It’s taken too long for Catherine Hardwicke to get her long-earned dues for what she did with the first Twilight movie. Even today, over a decade following its release, the first film in what would become the wildly successful franchise the supernatural romance is slammed as The Worst Film Ever. As we’ve said before, that’s far from the case, and Twilight, like much of Hardwicke’s work, is a charming indie with its own style and distinctly feminine tone. Hardwicke was, for a time, the highest grossing female director at the box office, but she’s never strayed far from her independent routes, even as she explores a variety of genres and refuses to be boxed into a type. She’s done action, romance, weepie drama, and even a Bible story. She recently helmed the remake of Miss Bala, starring Gina Rodriguez, once again proving herself more than capable of taking on the mantle of Red Sonja.
A legitimate legend of Canadian film-making icons, Mary Harron is responsible for taking one of the most infamous novels of the late 20th century and turning it into a scathing black comedy for the ages. The American Psycho film should not work as well as it does, but Harron's deft touch and clinical approach to this blood-drenched yuppie frenzy does the material justice and then some. Who else could have taken a book so loathed for its apparent misogyny and violence against women and turn it into something so controlled by the female gaze? Harron's done her fair share of great work elsewhere too, often focusing on complex women whose real-life stories were reduced to male talking points, from the Valerie Solanas biopic I Shot Andy Warhol to The Notorious Bettie Page.
Ana Lily Amirpour
American-Iranian writer-director Ana Lily Amirpour made one hell of an impression with her feature debut, A Girl Walks Home Alone at Night. The self-described "Iranian vampire spaghetti Western" was a breath of fresh air in the oft-maligned vampire genre, combining a dream-like atmosphere with sharp feminist themes. While her follow-up The Bad Bunch, pitched as a post-apocalyptic cannibal romance (think The Road Warrior meets Pretty in Pink), didn’t set the world alight, it did strengthen Amirpour’s status as a director unafraid to tackle supremely high concept stories. Her mix of genre-bending coolness and indie grit would make a Red Sonja film especially striking.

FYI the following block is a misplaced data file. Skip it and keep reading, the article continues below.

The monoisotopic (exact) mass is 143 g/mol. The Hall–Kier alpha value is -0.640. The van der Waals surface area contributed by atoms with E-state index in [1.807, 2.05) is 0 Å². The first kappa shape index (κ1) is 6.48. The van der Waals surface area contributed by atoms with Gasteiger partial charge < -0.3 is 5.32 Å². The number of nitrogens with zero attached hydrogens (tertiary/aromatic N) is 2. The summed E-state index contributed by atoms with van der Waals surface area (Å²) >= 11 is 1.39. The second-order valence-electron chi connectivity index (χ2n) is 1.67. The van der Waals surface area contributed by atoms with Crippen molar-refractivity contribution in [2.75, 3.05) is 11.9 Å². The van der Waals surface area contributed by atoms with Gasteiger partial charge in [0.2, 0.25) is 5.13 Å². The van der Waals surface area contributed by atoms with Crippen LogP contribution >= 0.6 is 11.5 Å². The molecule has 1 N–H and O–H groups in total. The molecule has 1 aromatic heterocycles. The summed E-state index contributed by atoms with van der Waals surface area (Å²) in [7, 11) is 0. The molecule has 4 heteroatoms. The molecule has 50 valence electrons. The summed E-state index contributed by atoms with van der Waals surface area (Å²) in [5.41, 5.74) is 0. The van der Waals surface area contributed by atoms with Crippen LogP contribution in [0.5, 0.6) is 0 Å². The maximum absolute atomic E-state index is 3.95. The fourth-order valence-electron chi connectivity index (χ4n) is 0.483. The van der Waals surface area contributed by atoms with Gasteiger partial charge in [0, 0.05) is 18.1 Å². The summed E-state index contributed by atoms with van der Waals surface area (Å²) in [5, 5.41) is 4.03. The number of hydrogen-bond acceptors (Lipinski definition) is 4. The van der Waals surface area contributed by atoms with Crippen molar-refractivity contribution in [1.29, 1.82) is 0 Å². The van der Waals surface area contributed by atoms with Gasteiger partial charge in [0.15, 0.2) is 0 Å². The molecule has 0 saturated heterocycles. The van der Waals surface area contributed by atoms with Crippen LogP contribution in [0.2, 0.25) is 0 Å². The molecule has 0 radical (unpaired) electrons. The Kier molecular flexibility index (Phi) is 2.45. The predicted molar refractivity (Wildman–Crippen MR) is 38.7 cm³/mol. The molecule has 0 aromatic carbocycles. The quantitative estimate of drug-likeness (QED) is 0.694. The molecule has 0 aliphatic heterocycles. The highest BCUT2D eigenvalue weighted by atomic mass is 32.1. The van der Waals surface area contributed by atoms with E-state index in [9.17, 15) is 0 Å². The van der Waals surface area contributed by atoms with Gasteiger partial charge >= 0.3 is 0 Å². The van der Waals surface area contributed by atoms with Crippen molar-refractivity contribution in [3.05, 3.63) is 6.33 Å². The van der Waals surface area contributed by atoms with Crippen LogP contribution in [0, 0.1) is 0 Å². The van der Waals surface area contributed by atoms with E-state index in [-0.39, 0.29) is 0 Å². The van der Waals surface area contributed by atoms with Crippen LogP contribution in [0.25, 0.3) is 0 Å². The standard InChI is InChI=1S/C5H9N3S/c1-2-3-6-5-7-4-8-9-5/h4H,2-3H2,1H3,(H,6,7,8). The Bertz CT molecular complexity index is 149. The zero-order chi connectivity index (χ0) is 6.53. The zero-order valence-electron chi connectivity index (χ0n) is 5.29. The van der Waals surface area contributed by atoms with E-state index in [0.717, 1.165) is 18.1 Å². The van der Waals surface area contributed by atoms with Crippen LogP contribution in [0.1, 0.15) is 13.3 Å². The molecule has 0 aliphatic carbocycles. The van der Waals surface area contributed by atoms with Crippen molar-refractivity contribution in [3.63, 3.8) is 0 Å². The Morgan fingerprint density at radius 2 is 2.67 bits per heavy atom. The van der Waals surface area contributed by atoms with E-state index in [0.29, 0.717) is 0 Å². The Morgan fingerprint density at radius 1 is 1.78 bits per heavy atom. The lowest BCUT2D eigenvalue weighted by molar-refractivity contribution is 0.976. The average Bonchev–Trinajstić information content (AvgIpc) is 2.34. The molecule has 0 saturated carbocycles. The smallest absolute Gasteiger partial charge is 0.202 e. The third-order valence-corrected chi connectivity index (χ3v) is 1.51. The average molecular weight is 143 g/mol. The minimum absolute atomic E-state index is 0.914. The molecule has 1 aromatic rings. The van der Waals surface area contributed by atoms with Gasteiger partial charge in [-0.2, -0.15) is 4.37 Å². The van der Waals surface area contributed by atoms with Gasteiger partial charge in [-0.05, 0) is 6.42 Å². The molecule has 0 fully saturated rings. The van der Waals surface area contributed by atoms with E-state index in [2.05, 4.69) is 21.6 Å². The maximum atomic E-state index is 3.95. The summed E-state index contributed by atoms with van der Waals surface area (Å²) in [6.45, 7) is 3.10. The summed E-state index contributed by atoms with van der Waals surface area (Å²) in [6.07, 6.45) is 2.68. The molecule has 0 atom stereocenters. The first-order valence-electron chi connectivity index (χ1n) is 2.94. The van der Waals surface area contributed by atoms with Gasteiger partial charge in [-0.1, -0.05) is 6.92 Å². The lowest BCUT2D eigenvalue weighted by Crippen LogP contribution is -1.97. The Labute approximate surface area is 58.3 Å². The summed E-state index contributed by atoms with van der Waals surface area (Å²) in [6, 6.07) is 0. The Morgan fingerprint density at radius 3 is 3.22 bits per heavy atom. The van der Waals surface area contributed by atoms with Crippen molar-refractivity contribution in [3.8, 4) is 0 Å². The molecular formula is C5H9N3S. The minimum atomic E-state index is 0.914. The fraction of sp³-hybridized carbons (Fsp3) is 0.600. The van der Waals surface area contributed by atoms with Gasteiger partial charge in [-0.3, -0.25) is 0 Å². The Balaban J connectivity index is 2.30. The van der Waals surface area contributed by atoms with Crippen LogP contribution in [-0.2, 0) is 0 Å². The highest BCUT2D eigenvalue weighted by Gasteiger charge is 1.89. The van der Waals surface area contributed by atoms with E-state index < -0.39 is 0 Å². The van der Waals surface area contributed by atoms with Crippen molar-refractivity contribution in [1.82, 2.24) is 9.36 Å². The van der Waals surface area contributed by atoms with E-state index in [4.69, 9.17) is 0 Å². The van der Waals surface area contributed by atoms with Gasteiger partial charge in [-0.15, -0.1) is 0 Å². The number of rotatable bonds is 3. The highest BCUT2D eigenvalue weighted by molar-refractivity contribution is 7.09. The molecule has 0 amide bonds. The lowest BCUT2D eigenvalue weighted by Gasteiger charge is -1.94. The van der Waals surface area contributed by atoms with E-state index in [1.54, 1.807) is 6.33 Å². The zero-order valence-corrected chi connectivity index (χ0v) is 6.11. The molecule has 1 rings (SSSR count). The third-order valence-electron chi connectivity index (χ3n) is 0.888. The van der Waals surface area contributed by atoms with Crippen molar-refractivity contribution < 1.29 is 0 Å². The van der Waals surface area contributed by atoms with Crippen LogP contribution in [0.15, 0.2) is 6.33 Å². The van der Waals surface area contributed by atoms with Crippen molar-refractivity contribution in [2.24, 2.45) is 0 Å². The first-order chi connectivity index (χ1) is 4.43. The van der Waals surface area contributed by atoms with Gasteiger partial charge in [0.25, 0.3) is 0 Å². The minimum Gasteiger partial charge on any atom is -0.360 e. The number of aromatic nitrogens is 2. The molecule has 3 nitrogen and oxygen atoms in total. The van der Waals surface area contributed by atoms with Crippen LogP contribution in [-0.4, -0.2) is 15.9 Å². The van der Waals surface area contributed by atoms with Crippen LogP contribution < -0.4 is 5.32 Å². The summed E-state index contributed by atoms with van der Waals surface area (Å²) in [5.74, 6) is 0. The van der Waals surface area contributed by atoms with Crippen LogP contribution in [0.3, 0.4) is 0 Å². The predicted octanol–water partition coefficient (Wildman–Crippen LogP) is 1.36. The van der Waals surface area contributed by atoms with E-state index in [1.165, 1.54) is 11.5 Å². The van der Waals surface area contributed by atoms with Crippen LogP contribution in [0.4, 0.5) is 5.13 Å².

In 2016, when it was announced that Sony Pictures had hired Gina Prince-Bythewood to direct Silver & Black, a movie based on the Marvel Comics characters Silver Sable and Black Cat, there was much to celebrate. What a great mix of talent and material, with the promise of something truly unique in a genre that's still far too short on leading heroines. Alas, that project fell apart, and Prince-Bythewood has mostly stuck to screenwriting and TV work since then, which is a shame because this is a director with so much to offer. With two of the great romantic dramas of the past twenty years under her belt – Love and Basketball and Beyond the Lights – Prince-Bythewood would be a great fit for Red Sonja. It wouldn’t even be her first dive into the superhero world, as she directed the pilot for Freeform’s Cloak & Dagger. Sony saw something in her enough to give her what would have been a 9-figure blockbuster, and it would be foolish of other studios not to take advantage of that.